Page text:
UM Tax LL.M Alum Nominated for Top Tax Post

They're crowing over there at the Tax LL.M and in the Dean's office, because President Obama has nominated Michael Mundaca, LL.M. ’97, to serve as Assistant Secretary of the Treasury for Tax Policy.

The official UM Law release says in part,

“This is the most important position in tax policy in the United States,” said Dean Patricia D. White, a tax scholar. “We are delighted to see a graduate of our LL.M. program succeed in this way.”

Reacting to the appointment, UM Law Professor George Mundstock, who taught Mundaca, said, “One of the great things about being at the University of Miami is that the city and university help us attract such interesting and talented students. Michael was a remarkable student who took advantage of all we have to offer. We are proud of his achievements.”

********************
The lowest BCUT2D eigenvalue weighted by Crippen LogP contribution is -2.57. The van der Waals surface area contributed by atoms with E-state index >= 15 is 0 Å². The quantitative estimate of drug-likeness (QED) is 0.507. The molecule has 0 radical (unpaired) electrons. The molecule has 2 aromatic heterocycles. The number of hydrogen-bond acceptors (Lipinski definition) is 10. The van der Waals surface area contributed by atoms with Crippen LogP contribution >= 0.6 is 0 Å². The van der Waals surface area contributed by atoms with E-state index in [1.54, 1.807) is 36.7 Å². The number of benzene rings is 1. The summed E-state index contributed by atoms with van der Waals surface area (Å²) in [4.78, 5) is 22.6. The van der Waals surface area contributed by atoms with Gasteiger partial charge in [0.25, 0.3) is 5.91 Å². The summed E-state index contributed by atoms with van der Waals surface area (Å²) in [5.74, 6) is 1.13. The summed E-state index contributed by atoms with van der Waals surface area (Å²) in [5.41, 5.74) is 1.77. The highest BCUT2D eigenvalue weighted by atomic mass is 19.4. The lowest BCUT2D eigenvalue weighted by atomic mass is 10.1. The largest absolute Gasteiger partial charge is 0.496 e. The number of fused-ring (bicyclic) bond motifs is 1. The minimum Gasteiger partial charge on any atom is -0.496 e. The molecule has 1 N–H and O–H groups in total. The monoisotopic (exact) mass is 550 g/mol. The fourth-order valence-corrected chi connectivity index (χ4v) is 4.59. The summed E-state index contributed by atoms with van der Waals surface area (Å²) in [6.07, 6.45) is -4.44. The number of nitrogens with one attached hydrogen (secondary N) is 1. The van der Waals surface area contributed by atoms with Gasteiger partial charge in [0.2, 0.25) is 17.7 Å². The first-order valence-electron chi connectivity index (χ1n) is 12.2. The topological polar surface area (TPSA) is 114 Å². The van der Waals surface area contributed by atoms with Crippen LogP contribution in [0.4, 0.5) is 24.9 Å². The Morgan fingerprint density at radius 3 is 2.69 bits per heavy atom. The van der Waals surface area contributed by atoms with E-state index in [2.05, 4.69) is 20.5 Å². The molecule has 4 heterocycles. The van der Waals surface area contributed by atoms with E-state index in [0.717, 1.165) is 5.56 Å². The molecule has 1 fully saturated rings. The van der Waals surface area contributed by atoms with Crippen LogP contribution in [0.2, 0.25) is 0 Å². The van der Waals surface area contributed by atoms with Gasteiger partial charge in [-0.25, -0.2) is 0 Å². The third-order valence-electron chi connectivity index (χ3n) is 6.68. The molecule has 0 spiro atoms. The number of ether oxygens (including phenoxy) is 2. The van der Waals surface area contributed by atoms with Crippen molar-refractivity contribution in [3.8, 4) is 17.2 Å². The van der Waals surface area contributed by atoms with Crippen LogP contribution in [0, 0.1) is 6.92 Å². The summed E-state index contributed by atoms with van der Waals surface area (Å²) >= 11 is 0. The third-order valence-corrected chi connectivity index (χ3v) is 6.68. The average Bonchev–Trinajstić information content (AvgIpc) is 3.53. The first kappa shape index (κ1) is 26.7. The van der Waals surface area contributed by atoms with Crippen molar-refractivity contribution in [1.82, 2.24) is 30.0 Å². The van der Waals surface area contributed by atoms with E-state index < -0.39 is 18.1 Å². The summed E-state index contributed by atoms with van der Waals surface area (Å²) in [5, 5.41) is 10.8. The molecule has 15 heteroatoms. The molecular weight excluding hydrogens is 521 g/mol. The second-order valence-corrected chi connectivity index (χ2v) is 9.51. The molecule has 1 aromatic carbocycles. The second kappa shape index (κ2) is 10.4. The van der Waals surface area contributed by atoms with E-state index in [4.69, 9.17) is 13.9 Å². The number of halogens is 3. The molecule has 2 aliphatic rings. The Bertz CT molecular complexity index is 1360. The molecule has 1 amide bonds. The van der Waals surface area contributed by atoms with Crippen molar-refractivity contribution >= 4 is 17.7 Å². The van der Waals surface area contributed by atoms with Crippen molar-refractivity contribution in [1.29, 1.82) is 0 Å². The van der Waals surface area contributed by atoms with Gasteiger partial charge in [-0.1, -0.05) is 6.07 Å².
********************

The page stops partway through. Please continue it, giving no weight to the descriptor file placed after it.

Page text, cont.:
Before his appointment in the Treasury Department in 2007, Mundaca was a partner for five years in the International Tax Services group of Ernst and Young in Washington, D.C. Before joining Ernst and Young, Mundaca served for over five years in the Treasury's Office of the International Tax Counsel during the Clinton Administration.

He received a B.A. in philosophy and in physics from Columbia University in 1986, and an M.A. in philosophy from the University of Chicago in 1988. Mundaca also received a J.D. from the University of California, Berkeley, School of Law in 1992, and an LL.M. in taxation (international tax specialization) from the University of Miami.

Professor Frances Hill, the Director of the UM Graduate Program in Taxation, said, “Mr. Mundaca will play a critical role in the international tax reforms at the heart of the Obama Administration’s tax agenda. We are very proud of Mr. Mundaca’s professional accomplishments. He is an inspiration to our current students, many of whom are interested in public service.”

Mr. Mundaca replaces my former co-clerk Beth Garrett of USC as the Obama nominee for the job; Beth withdrew her name at some point as the confirmation process dragged on and on. Here's hoping that they manage to wrap things up more quickly this time.

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